Social media posts lead to arrests of Georgians in Capitol riot

Militia leader who provided unofficial security for Marjorie Taylor Greene tells AJC he’s headed to inauguration.
Americus attorney McCall Calhoun expressed his political frustration and warnings of a coming civil war on Parler, a social media platform popular among conservatives.

Credit: Parler

Credit: Parler

Americus attorney McCall Calhoun expressed his political frustration and warnings of a coming civil war on Parler, a social media platform popular among conservatives.

The FBI arrested Americus attorney McCall Calhoun Friday after he was identified by his own social media posts as among the pro-Trump rioters who breached the Capitol, according to documents filed in a Washington, D.C., federal court.

“We physically took control of the Capitol Building in a hand to hand hostile takeover,” Calhoun posted to Facebook on Jan. 6, according to an FBI affidavit. “I was there and saw it all. My buddy Andy Nalley and I were in the first two hundred to rush up the steps and inside after the Vanguard had clashed hard with the police and made them retreat.”

Another Facebook post described how Calhoun was among the crowd who broke into House Speaker Nancy Pelosi’s office, describing the scene as a “mob howling with rage” and saying Pelosi “probably would have been torn into little pieces, but she was nowhere to be seen.”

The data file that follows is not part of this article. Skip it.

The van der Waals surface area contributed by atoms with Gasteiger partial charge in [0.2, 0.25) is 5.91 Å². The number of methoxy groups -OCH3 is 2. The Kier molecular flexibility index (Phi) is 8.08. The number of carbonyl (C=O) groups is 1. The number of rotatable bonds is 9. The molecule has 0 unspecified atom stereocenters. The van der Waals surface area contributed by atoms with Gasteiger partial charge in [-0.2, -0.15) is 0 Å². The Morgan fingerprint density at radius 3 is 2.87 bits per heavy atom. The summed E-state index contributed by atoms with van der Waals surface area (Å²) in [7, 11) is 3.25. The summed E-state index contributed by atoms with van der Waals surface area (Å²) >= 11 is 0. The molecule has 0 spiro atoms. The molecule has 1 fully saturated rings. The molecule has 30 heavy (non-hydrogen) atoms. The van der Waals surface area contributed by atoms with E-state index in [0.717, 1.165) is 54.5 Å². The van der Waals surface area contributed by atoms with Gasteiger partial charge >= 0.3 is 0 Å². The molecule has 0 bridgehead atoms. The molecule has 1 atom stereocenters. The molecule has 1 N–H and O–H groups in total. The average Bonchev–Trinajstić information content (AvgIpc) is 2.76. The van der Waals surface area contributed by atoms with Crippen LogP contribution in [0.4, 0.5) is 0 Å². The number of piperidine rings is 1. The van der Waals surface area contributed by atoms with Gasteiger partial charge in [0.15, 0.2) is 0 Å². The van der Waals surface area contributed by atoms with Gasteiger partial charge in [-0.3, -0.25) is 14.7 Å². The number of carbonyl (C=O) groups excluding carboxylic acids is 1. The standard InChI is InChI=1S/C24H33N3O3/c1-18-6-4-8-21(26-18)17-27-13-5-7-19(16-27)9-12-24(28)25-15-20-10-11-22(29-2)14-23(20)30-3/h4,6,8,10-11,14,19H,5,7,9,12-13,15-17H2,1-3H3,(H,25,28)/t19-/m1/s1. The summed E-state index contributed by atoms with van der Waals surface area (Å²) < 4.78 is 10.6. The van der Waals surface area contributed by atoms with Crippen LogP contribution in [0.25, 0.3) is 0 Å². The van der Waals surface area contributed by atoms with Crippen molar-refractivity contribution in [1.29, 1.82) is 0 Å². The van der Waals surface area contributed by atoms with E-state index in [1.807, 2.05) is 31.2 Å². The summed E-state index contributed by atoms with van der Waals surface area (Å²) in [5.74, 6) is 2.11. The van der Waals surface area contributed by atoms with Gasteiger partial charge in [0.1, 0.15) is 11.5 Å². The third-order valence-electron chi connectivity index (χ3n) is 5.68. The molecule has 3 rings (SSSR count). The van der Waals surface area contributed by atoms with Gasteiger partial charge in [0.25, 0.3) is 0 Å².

Authorities snared Michael Shane Daughtry of Baker County after the Pelham Police Department in southwest Georgia checked Daughtry’s Facebook profile and found “posts indicating that he participated in the breach,” according to the affidavit of his arrest.

Daughtry was among the crowd that pushed its way onto the Capitol grounds and onto the scaffolding erected for Wednesday’s inauguration, according to the affidavit.

Shane Daughtry of Baker County allegedly posted this scene from the scaffolding in front of the U.S. Capitol during the Jan. 6 riot. Daughtry, a firearms dealer in South Georgia, faces charges of entering a restricted space.

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“We the one that tore the fence down up there,” he allegedly told a Pelham police officer in a recorded conversation with police. “Everybody followed us.”

Daughtry allegedly said he went to the Capitol doors before he was struck by rubber bullets and backed off.

Records show Daughtry is a federally licensed firearms dealer and the affidavit states he ran his business, “Crazy Coon’s Armory,” out of his home. He is charged with entering a restricted space, a misdemeanor with a penalty of up to a year in prison. The charge also carries a penalty of up to 10 years if the person convicted was armed or if it resulted in “significant bodily injury.”

According to the FBI, Daughtry was charged and released. Daughtry declined to comment Tuesday.

At least one Georgia paramilitary group announced plans to be in Washington for Wednesday’s inauguration.

“We want to make sure we are (there) if anything does happen we are able to assist to our fullest potential,” Justin “Slayer” Thayer, head of the Georgia III% Martyrs said in an email conversation with the AJC Tuesday.

The Martyrs showed up as an unofficial security detail for congressional candidate Marjorie Taylor Greene and Republican Sen. Kelly Loeffler last year. Thayer said he and his group also attended the Jan. 6 pro-Trump rally in Washington, although he said he did not march on the Capitol and said he advised others to avoid violence.

Thayer suggested Trump might remain in office and that “corrupt politicians” would be arrested Wednesday.

“If something does happen we will be in the middle of the action aiding the constitutionalist and it will be everything we have trained for,” he said.